Easter Without Hindsight: Jesus, if you don’t know how the story ends
Whenever the Easter story is told these days we listen knowing how the story ended. We live after Jesus’ death so, whatever we might believe about Jesus’ life or death, we know that he lived in the Holy Land and was crucified by the Romans. We know that the Christian churches think he rose from the dead, even if they argue about whether that is literal or metaphorical. Even the name we know him by now, Jesus Christ, assumes we know the end of the story. ‘Jesus’ is from his Greek name, ‘Christ’ is from the Greek word for the Hebrew title, messiah, which translates into English as ‘Anointed’ or ‘Chosen One’.
We also know that he drew multitudes to risk their lives to find him, to listen to him, to be healed by him and follow him.
So how did that movement become yet another religion?
Part of the answer might be our viewpoint. Look at Jesus though the eyes of the religious in our time (Christian, non-Christian, pagan, deist or atheist) and you mostly see Jesus with hindsight. So what changes if we look at Jesus with the eyes of the people who were in Jerusalem with him when he died?
Some of the religious and the Judean nationalists, who were looking for messiah, thought they knew what Jesus was planning and were ready to fight for him. Others who thought the same were determined to stop him. Or was Jesus’ way of being messiah something completely different?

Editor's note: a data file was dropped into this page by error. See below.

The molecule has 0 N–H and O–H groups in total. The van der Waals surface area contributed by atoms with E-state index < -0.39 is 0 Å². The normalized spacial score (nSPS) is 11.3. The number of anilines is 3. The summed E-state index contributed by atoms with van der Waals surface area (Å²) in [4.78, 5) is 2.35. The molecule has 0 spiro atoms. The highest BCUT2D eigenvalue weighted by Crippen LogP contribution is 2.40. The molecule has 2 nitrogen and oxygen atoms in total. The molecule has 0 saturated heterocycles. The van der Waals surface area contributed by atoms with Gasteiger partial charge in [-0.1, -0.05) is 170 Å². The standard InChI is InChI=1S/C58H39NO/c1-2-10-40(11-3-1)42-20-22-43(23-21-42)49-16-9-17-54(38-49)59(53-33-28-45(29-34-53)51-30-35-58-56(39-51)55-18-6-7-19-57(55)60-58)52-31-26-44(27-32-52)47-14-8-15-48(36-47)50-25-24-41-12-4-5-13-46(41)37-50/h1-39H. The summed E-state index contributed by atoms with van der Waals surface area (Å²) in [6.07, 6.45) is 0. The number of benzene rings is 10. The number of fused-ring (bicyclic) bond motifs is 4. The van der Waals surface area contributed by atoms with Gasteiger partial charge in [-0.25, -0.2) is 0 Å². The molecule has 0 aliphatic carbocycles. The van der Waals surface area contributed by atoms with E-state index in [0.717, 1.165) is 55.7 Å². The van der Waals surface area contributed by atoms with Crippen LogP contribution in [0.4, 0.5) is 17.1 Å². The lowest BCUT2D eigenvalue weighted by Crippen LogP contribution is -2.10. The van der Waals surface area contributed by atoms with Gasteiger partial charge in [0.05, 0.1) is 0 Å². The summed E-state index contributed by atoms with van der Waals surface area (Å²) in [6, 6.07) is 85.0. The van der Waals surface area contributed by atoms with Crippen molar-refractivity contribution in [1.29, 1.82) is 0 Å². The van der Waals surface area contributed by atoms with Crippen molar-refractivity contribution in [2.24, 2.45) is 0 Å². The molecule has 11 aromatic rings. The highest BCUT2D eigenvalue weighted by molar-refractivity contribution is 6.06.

Many people though (the ancestors of today’s “worrying classes” perhaps?) were just trying to cope with the eternal constants of any age: feed the kids and keep a roof over their heads. Jesus’ contemporaries lived under Roman military occupation in an age with little medicine or pain relief. Violence, storm, drought, pain, plague and famine were facts of life.
They were also ruled by foreigners who extracted as much wealth from them as possible without actually making them destitute enough to revolt. The governing authorities were often corrupt, making protest potentially life threatening. Many in the 21st Century know exactly how that feels. Even if you might get justice in the next world sometimes the best you get here and now is the law. What had God (or the Romans!) ever done for them? So when Jesus seemed to have the authority to offer healing, mercy and justice in this world some people dropped almost everything to listen.
Over the weeks till Easter we’ll look at this Galilean rabbi through the eyes of people who lived with him and had no idea how his story would finish. We’ll look through the eyes of the workers and traders, the wealthy, the religious, the worthies, the terrorists and the outcasts. We will also see him through the eyes of the foreigners who were just trying to keep the peace and take the money. What did they think Jeshua ben Joseph, to give him his Hebrew name, was about?